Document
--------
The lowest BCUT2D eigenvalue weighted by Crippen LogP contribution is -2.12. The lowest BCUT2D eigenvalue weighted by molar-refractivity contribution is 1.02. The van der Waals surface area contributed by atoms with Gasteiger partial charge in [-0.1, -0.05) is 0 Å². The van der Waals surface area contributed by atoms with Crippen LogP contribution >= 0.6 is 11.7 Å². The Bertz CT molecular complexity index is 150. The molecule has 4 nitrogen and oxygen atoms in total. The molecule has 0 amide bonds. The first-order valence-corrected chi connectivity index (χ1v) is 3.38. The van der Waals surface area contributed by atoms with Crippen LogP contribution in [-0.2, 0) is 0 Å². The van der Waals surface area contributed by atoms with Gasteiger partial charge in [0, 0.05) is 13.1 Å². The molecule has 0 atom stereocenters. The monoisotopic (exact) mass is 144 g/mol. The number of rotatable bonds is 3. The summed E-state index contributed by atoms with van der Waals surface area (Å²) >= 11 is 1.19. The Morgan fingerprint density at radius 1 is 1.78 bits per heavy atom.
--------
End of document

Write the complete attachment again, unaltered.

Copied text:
The lowest BCUT2D eigenvalue weighted by Crippen LogP contribution is -2.12. The lowest BCUT2D eigenvalue weighted by molar-refractivity contribution is 1.02. The van der Waals surface area contributed by atoms with Gasteiger partial charge in [-0.1, -0.05) is 0 Å². The van der Waals surface area contributed by atoms with Crippen LogP contribution >= 0.6 is 11.7 Å². The Bertz CT molecular complexity index is 150. The molecule has 4 nitrogen and oxygen atoms in total. The molecule has 0 amide bonds. The first-order valence-corrected chi connectivity index (χ1v) is 3.38. The van der Waals surface area contributed by atoms with Crippen LogP contribution in [-0.2, 0) is 0 Å². The van der Waals surface area contributed by atoms with Gasteiger partial charge in [0, 0.05) is 13.1 Å². The molecule has 0 atom stereocenters. The monoisotopic (exact) mass is 144 g/mol. The number of rotatable bonds is 3. The summed E-state index contributed by atoms with van der Waals surface area (Å²) >= 11 is 1.19. The Morgan fingerprint density at radius 1 is 1.78 bits per heavy atom.